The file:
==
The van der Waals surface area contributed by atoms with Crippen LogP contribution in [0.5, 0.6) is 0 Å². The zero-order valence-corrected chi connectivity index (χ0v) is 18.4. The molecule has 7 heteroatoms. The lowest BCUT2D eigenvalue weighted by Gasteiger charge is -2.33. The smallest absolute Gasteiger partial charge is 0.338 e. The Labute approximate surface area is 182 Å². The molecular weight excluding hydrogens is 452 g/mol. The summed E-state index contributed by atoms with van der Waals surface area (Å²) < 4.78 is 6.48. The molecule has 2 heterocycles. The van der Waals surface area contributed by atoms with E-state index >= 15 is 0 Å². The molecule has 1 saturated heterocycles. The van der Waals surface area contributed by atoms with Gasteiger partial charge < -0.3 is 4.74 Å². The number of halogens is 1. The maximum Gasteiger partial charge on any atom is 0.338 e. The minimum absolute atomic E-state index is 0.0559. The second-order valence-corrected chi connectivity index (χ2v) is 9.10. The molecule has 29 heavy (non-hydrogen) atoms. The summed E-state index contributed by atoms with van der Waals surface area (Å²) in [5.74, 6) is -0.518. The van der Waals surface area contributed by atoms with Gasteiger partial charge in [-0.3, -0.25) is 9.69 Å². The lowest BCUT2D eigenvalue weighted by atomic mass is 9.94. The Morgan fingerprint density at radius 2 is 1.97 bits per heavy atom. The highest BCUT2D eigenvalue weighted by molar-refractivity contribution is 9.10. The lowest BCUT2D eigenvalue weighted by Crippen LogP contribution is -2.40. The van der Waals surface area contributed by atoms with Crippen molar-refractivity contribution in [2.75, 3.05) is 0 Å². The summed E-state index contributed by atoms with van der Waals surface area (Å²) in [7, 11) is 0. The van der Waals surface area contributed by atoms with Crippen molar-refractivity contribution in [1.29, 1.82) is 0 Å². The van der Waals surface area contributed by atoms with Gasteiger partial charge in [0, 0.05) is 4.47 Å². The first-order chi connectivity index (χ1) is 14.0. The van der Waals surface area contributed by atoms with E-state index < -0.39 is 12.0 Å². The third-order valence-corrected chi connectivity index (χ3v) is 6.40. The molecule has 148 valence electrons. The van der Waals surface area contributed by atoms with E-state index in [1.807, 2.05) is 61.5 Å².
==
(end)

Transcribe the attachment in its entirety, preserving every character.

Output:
The van der Waals surface area contributed by atoms with Crippen LogP contribution in [0.5, 0.6) is 0 Å². The zero-order valence-corrected chi connectivity index (χ0v) is 18.4. The molecule has 7 heteroatoms. The lowest BCUT2D eigenvalue weighted by Gasteiger charge is -2.33. The smallest absolute Gasteiger partial charge is 0.338 e. The Labute approximate surface area is 182 Å². The molecular weight excluding hydrogens is 452 g/mol. The summed E-state index contributed by atoms with van der Waals surface area (Å²) < 4.78 is 6.48. The molecule has 2 heterocycles. The van der Waals surface area contributed by atoms with E-state index >= 15 is 0 Å². The molecule has 1 saturated heterocycles. The van der Waals surface area contributed by atoms with Gasteiger partial charge < -0.3 is 4.74 Å². The number of halogens is 1. The maximum Gasteiger partial charge on any atom is 0.338 e. The minimum absolute atomic E-state index is 0.0559. The second-order valence-corrected chi connectivity index (χ2v) is 9.10. The molecule has 29 heavy (non-hydrogen) atoms. The summed E-state index contributed by atoms with van der Waals surface area (Å²) in [5.74, 6) is -0.518. The van der Waals surface area contributed by atoms with Gasteiger partial charge in [-0.3, -0.25) is 9.69 Å². The lowest BCUT2D eigenvalue weighted by atomic mass is 9.94. The Morgan fingerprint density at radius 2 is 1.97 bits per heavy atom. The highest BCUT2D eigenvalue weighted by molar-refractivity contribution is 9.10. The lowest BCUT2D eigenvalue weighted by Crippen LogP contribution is -2.40. The van der Waals surface area contributed by atoms with Crippen molar-refractivity contribution in [2.75, 3.05) is 0 Å². The summed E-state index contributed by atoms with van der Waals surface area (Å²) in [7, 11) is 0. The van der Waals surface area contributed by atoms with Crippen molar-refractivity contribution in [1.29, 1.82) is 0 Å². The van der Waals surface area contributed by atoms with Gasteiger partial charge in [0, 0.05) is 4.47 Å². The first-order chi connectivity index (χ1) is 14.0. The van der Waals surface area contributed by atoms with E-state index < -0.39 is 12.0 Å². The third-order valence-corrected chi connectivity index (χ3v) is 6.40. The molecule has 148 valence electrons. The van der Waals surface area contributed by atoms with E-state index in [1.807, 2.05) is 61.5 Å².